Railway lanterns were actually how I got started in collecting. I was volunteering with a tourist railway and came across a caboose lantern. I was immediately intrigued and not long after got my first railway lantern. It was an Adlake Kero No.250 for the Canadian National Railway. Shortly after I found a Grand Trunk Lantern made by E.T. Wright & Co. That lantern was the start of my fascination with tall globe lanterns, and E.T. Wright & Co. lanterns.
What is a Railway Lantern?
In simplest terms, railway lanterns were used as tools by railway workers to communicate with each other. Before the world of radios railway workers relied on hand signals, whistle signals and at night, lanterns to communicate and give directions. By night, the lantern became the most important tool on the railway, and were revered as such. Railway lanterns also had multiple different coloured globes or lenses, each with a different meaning. The lantern and lamp was an invaluable tool for the railways since the first railway.
Railway Globe Colours
One of the most intriguing part of railway lanterns for collectors and observers is the different coloured globes. Each colour has a different purpose, and different lamps also had different purposes for those colours. Below I’ve listed what railways generally accepted as the purpose of specific colours. It should be noted, different companies had different purposes for some colours, so it can vary for each railway. Worth noting as well, colours of these globes often varied. For instance green globes often show more blue, as blue and the yellow of the fame give off green light. Yellow is often times more amber in colour, etc.
The railway I’m basing this info on is the Grand Trunk Railway, from their Operating Rules and General Procedures, circa 1911.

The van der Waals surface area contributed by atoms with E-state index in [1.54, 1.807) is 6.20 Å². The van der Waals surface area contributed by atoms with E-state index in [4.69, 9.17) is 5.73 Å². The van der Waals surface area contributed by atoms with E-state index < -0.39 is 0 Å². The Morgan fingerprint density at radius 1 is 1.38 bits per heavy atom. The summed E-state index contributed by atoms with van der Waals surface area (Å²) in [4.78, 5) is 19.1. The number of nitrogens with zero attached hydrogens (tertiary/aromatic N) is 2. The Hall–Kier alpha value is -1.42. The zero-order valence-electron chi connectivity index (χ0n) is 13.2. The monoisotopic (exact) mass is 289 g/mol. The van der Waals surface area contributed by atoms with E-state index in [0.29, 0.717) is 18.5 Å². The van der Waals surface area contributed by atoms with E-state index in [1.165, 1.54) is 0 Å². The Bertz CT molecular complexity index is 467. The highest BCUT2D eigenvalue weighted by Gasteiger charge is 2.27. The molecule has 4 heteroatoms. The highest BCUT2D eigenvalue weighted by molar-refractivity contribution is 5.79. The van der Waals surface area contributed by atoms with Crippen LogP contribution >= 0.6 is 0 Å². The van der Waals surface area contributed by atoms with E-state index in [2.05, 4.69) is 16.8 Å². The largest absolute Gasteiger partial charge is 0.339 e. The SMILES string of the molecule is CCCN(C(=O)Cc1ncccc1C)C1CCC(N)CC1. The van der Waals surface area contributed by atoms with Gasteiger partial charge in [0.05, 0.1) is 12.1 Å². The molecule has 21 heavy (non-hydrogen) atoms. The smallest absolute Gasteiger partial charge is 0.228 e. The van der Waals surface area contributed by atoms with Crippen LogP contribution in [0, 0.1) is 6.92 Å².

A clear lantern was used as a direct signal, the grand trunk as well as most other railways had a system of hand signals to denote what the conductor was asking the engineer to do. For instance, a lantern raised and lowered vertically meant to proceed forward.
A red signal, or red globed lantern meant stop. A red signal displayed on the back of the train, such as from a marker lamp meant train was occupying the mainline track and any approaching train needs to stop.
A yellow globe or signal meant proceed with caution. If a train was too slow to keep up with their timetable, it would move into a siding and display a yellow signal, either a fusee (flare) or a lantern. A yellow lantern was also used to signify to an approaching train that the tracks “3000 feet distant” are not suitable for speeds above 6 Miles Per Hour.
A green lantern was used for a few uses. One was used to signify the end of a slow order, or section marked with a yellow lantern, and that full speed could be resumed. The other was at a flag stop station (a station only stopped at if passengers are waiting), a green signal displayed beside a clear signal meant passengers are waiting to board and the train needs to stop. The other use for a green lantern, at least on the Grand Trunk was for watchmen stationed at public crossings. A green signal was used to tell the public to stop. Green was used as red meant the train had to stop.
A Blue lantern displayed at one or either end of a locomotive, car or train meant that men were working on said equipment and the equipment could not be moved or coupled too until the blue lantern was removed. Only the person who put the lantern in place was allowed to remove it. This rule has remained unchanged even to this day.
Railway Lantern Types
There are a numerous types of Railway lanterns out there, so many this page would be miles long if I tired to list everything. From lamps to hand lanterns there are all kinds of lanterns and lamps. So I’ll just stick with the most common and what I have in my collection.
Tall Globe Lanterns
Tall globe lanterns came around in the late 1870s or so. A tall globe is any lantern globe 5 3/8″ to 6 1/2 ” tall. This style was the first style in the ‘removable globe’ era. Tall globes often varied in height between manufacturers, it was kinda the ‘wild west’ of manufacturing. Becuase of the differences lanterns often had adjustable parts, so globes of different sizes could be fitted. In the 1890s, tall globes were pretty well standardized to 5 3/8″ tall. In the 1920s, the tall globe fell out of favour with the advent of the new ‘short globe’ lantern.